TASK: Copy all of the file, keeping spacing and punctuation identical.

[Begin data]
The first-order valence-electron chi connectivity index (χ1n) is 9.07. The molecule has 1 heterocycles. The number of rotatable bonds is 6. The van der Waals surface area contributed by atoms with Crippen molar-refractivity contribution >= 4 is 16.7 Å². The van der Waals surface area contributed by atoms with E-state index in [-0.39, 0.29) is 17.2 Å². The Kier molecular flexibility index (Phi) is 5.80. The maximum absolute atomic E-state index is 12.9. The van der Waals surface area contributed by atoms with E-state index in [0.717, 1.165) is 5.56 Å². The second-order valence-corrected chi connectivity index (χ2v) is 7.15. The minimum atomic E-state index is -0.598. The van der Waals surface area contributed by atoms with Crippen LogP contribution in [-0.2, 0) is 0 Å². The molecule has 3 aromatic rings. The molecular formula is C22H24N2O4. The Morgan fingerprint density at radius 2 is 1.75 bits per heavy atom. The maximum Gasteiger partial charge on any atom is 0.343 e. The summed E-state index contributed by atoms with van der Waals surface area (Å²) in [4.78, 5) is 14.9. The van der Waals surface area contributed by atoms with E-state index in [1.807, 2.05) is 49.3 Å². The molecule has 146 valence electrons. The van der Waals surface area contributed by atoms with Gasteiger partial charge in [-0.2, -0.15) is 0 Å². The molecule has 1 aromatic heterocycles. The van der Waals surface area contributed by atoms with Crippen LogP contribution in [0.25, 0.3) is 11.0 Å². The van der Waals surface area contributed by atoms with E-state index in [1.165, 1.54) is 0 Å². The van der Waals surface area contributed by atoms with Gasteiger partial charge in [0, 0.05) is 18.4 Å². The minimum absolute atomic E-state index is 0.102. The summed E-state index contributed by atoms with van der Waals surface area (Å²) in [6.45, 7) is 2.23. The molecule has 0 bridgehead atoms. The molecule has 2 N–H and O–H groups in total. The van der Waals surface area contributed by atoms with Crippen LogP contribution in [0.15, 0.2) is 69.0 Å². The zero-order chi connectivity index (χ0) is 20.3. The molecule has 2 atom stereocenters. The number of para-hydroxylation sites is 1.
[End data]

The first-order valence-electron chi connectivity index (χ1n) is 9.07. The molecule has 1 heterocycles. The number of rotatable bonds is 6. The van der Waals surface area contributed by atoms with Crippen molar-refractivity contribution >= 4 is 16.7 Å². The van der Waals surface area contributed by atoms with E-state index in [-0.39, 0.29) is 17.2 Å². The Kier molecular flexibility index (Phi) is 5.80. The maximum absolute atomic E-state index is 12.9. The van der Waals surface area contributed by atoms with E-state index in [0.717, 1.165) is 5.56 Å². The second-order valence-corrected chi connectivity index (χ2v) is 7.15. The minimum atomic E-state index is -0.598. The van der Waals surface area contributed by atoms with Crippen LogP contribution in [-0.2, 0) is 0 Å². The molecule has 3 aromatic rings. The molecular formula is C22H24N2O4. The Morgan fingerprint density at radius 2 is 1.75 bits per heavy atom. The maximum Gasteiger partial charge on any atom is 0.343 e. The summed E-state index contributed by atoms with van der Waals surface area (Å²) in [4.78, 5) is 14.9. The van der Waals surface area contributed by atoms with E-state index in [1.807, 2.05) is 49.3 Å². The molecule has 146 valence electrons. The van der Waals surface area contributed by atoms with Gasteiger partial charge in [-0.2, -0.15) is 0 Å². The molecule has 1 aromatic heterocycles. The van der Waals surface area contributed by atoms with Crippen LogP contribution in [0.25, 0.3) is 11.0 Å². The van der Waals surface area contributed by atoms with E-state index in [1.165, 1.54) is 0 Å². The van der Waals surface area contributed by atoms with Gasteiger partial charge in [0, 0.05) is 18.4 Å². The minimum absolute atomic E-state index is 0.102. The summed E-state index contributed by atoms with van der Waals surface area (Å²) in [6.45, 7) is 2.23. The molecule has 0 bridgehead atoms. The molecule has 2 N–H and O–H groups in total. The van der Waals surface area contributed by atoms with Crippen LogP contribution in [0.15, 0.2) is 69.0 Å². The zero-order chi connectivity index (χ0) is 20.3. The molecule has 2 atom stereocenters. The number of para-hydroxylation sites is 1.